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PSYC 3430 (63)
Chapter 2

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Department
Psychology
Course
PSYC 3430
Professor
Gerry Goldberg
Semester
Winter

Description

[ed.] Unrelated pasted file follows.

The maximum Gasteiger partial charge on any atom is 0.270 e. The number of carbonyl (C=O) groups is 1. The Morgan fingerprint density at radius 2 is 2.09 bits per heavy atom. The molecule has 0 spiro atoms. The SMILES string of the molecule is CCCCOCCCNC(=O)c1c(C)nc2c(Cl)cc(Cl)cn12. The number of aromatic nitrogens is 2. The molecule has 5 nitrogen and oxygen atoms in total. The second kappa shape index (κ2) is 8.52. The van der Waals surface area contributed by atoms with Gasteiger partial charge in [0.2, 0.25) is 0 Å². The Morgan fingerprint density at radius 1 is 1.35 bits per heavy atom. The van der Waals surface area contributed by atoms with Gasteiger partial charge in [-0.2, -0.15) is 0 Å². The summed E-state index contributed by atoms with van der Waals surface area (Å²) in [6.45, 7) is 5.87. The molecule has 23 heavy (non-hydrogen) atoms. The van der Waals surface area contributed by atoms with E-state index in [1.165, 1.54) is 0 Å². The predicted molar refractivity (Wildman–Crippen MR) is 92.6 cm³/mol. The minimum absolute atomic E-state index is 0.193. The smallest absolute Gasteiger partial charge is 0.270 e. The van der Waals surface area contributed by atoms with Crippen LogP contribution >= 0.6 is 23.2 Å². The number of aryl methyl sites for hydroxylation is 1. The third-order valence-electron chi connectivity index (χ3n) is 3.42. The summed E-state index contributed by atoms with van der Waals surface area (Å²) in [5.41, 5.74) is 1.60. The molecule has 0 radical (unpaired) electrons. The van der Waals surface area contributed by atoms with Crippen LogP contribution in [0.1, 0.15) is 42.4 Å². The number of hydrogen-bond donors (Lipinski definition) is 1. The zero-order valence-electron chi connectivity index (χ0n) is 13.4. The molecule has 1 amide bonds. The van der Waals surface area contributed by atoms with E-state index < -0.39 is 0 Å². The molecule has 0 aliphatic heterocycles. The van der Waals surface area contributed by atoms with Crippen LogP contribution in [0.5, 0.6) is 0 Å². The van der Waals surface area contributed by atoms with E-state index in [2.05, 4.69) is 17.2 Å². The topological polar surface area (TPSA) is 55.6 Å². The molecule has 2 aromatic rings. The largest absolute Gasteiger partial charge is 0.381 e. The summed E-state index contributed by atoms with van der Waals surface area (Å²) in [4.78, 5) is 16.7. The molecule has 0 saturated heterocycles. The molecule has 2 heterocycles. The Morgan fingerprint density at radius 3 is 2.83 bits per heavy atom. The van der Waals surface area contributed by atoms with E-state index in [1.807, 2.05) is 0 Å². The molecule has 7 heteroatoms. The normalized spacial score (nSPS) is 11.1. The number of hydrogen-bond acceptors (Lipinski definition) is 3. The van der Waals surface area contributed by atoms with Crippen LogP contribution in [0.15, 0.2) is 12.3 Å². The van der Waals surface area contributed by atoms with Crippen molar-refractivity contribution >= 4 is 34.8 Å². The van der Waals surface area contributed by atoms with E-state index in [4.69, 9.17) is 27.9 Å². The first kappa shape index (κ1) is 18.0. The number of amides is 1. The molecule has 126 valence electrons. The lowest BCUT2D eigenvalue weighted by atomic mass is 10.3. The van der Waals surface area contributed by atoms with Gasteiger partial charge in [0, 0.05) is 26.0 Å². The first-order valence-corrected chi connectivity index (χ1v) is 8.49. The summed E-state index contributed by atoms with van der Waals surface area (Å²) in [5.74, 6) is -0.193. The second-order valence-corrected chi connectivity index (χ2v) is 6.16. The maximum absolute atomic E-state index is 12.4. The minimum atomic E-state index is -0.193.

1 Chapter 2: The Systems of the Body The nervous system is a complex network of interconnected nerve fibres that regulate important bodily functions, including response to and recovery from stress. - Sensory nerve fibres -> input to the brain and spinal cord by carrying signals from sensory receptors - Motor nerve fibres -> output from the brain and the spinal cord to muscles and other organs -> re- sults in voluntary and involuntary movement. - CNS: brain + spinal cord - PNS: nerves that connect to the brain and the spinal cord - Somatic nervous system: VOLUNTARY - connects nerve fibres to voluntary muscles. - provides brain with feedback as sensory information, about the voluntary movement - Autonomic nervous system: INVOLUNTARY - connects central nervous system with all the internal organs, the organs that operate individually - Sympathetic nervous system: reactions to stress - prepares the body to response to emergencies - to strong emotions - to strenuous activity - called a catabolic system because it is concerned with the mobilization and exertion of energy. - Parasympathetic nervous system: activities of organs under normal circumstances - after an emergency, restores the body to a normal state - conservation of body energy = anabolic system The brain is the command centre of the body - receives afferent/sensory impulses from the peripheral nerve endings - sends efferent/motor impulses to the extremities and to internal organs The hindbrain: - heavily responsible for regulation of heart rate, blood pressure, and respiration - medulla- rate at which the heart is contracting, speeds up, slows down - receives sensory information about blood pressure (and based on that), - constriction or dilation of blood vessels - sensory information about the levels of O2 and CO2, - controls rate of breathing - pons- link between hindbrain and midbrain - helps control respiration - cerebellum- coordinates voluntary muscle movement 2 - maintenance of balance and equilibrium, muscle tone and pressure - damage results in troubles coordinating muscles effectively - and produces lack of muscle tone, disturbances in posture of gait The midbrain: - specifically is responsible for the coordination of visual and auditory reflexes - major pathway for sensory and motor impulses b/w forebrain and hindbrain The forebrain: - diencephalon: thalamus + hypothalamus - Thalamus - recognition of sensory stimuli - relay of sensory impulses to the cerebral cortex - Hypothalamus - regulates the medulla - regulating water balance and appetites (hunger + sexual desire) - transition between thoughts and actual actions; ex: embarrassment -> blushing via the hypothalamus. - w/ pituitary gland regulates the endocrine system-> releases hormones - telencephalon: composed of both the hemispheres of the cerebral cortex - cerebral cortex: largest portion of the brain; intelligence, memory, personality - sensory impulses are interpreted here - motor impulses pass down from the cortex to lower brain, and then to other parts of the body. - four lobes: frontal, parietal, temporal, and occipital (each has own memory storage area) - frontal: motor cortex, coordinates voluntary movement; the left part controls the activities of the voluntary muscles on the right side of the body, and vice versa. - parietal: somatosensory cortex; - sensations of touch, pain, temperature, and pressure are registered and interpreted - temporal: cortical areas responsible for auditory and olfactory/smell impulses. - occipital: visual cortex; receives visual impulses - basal ganglia: four round masses embedded deep in the cerebrum (main portion); smooth motor coordination The Limbic System: 3 - the structure borders the midline of the brain; stress and emotional responses. - amyglada: detection of threat - hippocampus: emotionally charged memories. - cingulate gyrus, septum, areas in the hypothalamus - related to emotional functioning. - interior of thalamus, nuclei within hypothalamus are important for socially relevant behaviours. Neurotransmitters: chemicals that regulate nervous system functioning. Stimulation of sympathetic ner- vous system -> secretion of epinephrine and norepinephrine (together catecholamines) -> enter blood- stream -> carried throughout the body promoting activity of sympathetic stimulation. Catecholamines released : -> increased heart rate, heart’s capillaries dilate, blood vessels constrict -> blood pressure goes up. -> Blood is diverted into muscle tissue. -> Respiration rate goes up - amount of inspiration increases. -> digestion and urination decreased -> pupils of the eyes dilate -> sweat glands are stimulated Repeated arousal of the sympathetic nervous system leads to implications for the development of several chronic disorders, such as coronary heart disease, and hypertension. Parasympathetic functioning restores the homeostasis in the body. Disorders of the nervous system: Epilepsy: idiopathic; no specific cause for the symptoms. - it is marked by seizures HIGHLY STRESSFUL EVENT OR A STRONG EMOTION
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